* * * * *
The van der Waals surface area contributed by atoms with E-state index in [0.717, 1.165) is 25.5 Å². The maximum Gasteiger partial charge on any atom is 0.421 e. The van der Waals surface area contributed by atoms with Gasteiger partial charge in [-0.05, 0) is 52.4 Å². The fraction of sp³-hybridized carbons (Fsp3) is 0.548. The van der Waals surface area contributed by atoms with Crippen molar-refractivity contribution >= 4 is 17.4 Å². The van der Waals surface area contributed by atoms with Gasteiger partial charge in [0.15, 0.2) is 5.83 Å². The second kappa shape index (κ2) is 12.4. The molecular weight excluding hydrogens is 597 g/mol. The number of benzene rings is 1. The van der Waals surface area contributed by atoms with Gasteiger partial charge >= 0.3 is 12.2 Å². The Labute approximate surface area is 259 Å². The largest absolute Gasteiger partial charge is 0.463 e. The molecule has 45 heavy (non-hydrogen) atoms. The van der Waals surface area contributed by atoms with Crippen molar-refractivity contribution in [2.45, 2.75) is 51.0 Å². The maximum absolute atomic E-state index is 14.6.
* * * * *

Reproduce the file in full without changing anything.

The van der Waals surface area contributed by atoms with E-state index in [0.717, 1.165) is 25.5 Å². The maximum Gasteiger partial charge on any atom is 0.421 e. The van der Waals surface area contributed by atoms with Gasteiger partial charge in [-0.05, 0) is 52.4 Å². The fraction of sp³-hybridized carbons (Fsp3) is 0.548. The van der Waals surface area contributed by atoms with Crippen molar-refractivity contribution >= 4 is 17.4 Å². The van der Waals surface area contributed by atoms with Gasteiger partial charge in [0.15, 0.2) is 5.83 Å². The second kappa shape index (κ2) is 12.4. The molecular weight excluding hydrogens is 597 g/mol. The number of benzene rings is 1. The van der Waals surface area contributed by atoms with Gasteiger partial charge >= 0.3 is 12.2 Å². The Labute approximate surface area is 259 Å². The largest absolute Gasteiger partial charge is 0.463 e. The molecule has 45 heavy (non-hydrogen) atoms. The van der Waals surface area contributed by atoms with Crippen molar-refractivity contribution in [2.45, 2.75) is 51.0 Å². The maximum absolute atomic E-state index is 14.6.